As Brandon said above, the reason is that since one battery is of a greater voltage than the other, they do not entirely neutralize one another to the point where there is no current. To demonstrate this a bit more rigorously, consider the current produced by each battery. This analysis is possible through the principle of superposition:
The current produced by the 9V battery can be calculated by simply removing the 3V battery altogether, and calculating the loop voltage with only the 9V battery in place. Applying some circuit analysis to the reduced circuit, the voltage produced by the 9V source (flowing clockwise) is $1 A$.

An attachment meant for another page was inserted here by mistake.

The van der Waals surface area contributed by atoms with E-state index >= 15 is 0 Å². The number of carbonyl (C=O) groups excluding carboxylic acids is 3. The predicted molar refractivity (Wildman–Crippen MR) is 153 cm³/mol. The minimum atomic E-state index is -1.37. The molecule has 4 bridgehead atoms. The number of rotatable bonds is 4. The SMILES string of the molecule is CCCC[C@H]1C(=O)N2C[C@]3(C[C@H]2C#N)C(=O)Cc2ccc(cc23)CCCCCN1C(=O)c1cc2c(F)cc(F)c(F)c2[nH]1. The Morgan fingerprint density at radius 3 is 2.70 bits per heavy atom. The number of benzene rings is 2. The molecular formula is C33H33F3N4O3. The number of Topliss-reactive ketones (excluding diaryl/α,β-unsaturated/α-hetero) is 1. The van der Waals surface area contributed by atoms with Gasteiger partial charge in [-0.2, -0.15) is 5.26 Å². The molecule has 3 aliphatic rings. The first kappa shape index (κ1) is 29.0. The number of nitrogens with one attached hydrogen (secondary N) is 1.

Doing the same for the 3V battery, and removing the 9V, the current produced by the 3V battery is calculated to produce $-1/3A$ in the clockwise direction (it is actually producing a $1/3A$ current in the opposite direction, because it is oriented in the reverse direction of the 9V battery).
So because these two currents are not equal and opposite, no neutralization of current occurs in the loop.